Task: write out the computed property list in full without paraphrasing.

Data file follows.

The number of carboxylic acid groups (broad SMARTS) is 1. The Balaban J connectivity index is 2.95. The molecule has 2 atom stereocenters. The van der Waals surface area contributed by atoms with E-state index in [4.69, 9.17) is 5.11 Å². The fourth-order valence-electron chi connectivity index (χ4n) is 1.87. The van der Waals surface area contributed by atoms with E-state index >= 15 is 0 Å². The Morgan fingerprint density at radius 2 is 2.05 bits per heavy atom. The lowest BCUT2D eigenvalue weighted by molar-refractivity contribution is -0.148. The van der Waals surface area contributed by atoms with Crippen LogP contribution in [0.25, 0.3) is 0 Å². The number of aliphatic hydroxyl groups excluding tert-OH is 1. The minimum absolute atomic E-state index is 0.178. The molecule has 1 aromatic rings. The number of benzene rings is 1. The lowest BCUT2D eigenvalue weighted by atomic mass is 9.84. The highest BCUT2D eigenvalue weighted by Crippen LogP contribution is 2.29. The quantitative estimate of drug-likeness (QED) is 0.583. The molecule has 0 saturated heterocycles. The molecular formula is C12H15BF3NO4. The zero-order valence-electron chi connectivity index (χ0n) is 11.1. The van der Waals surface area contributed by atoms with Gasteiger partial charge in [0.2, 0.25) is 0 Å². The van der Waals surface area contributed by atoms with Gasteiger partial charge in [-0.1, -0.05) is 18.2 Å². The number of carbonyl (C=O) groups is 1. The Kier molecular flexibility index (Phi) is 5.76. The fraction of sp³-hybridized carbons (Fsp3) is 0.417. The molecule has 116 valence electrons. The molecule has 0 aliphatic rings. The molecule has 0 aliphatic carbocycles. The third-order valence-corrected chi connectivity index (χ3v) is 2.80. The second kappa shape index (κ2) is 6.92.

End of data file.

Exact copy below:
The number of carboxylic acid groups (broad SMARTS) is 1. The Balaban J connectivity index is 2.95. The molecule has 2 atom stereocenters. The van der Waals surface area contributed by atoms with E-state index in [4.69, 9.17) is 5.11 Å². The fourth-order valence-electron chi connectivity index (χ4n) is 1.87. The van der Waals surface area contributed by atoms with E-state index >= 15 is 0 Å². The Morgan fingerprint density at radius 2 is 2.05 bits per heavy atom. The lowest BCUT2D eigenvalue weighted by molar-refractivity contribution is -0.148. The van der Waals surface area contributed by atoms with Crippen LogP contribution in [0.25, 0.3) is 0 Å². The number of aliphatic hydroxyl groups excluding tert-OH is 1. The minimum absolute atomic E-state index is 0.178. The molecule has 1 aromatic rings. The number of benzene rings is 1. The lowest BCUT2D eigenvalue weighted by atomic mass is 9.84. The highest BCUT2D eigenvalue weighted by Crippen LogP contribution is 2.29. The quantitative estimate of drug-likeness (QED) is 0.583. The molecule has 0 saturated heterocycles. The molecular formula is C12H15BF3NO4. The zero-order valence-electron chi connectivity index (χ0n) is 11.1. The van der Waals surface area contributed by atoms with Gasteiger partial charge in [0.2, 0.25) is 0 Å². The van der Waals surface area contributed by atoms with Gasteiger partial charge in [-0.1, -0.05) is 18.2 Å². The number of carbonyl (C=O) groups is 1. The Kier molecular flexibility index (Phi) is 5.76. The fraction of sp³-hybridized carbons (Fsp3) is 0.417. The molecule has 116 valence electrons. The molecule has 0 aliphatic rings. The molecule has 0 aliphatic carbocycles. The third-order valence-corrected chi connectivity index (χ3v) is 2.80. The second kappa shape index (κ2) is 6.92.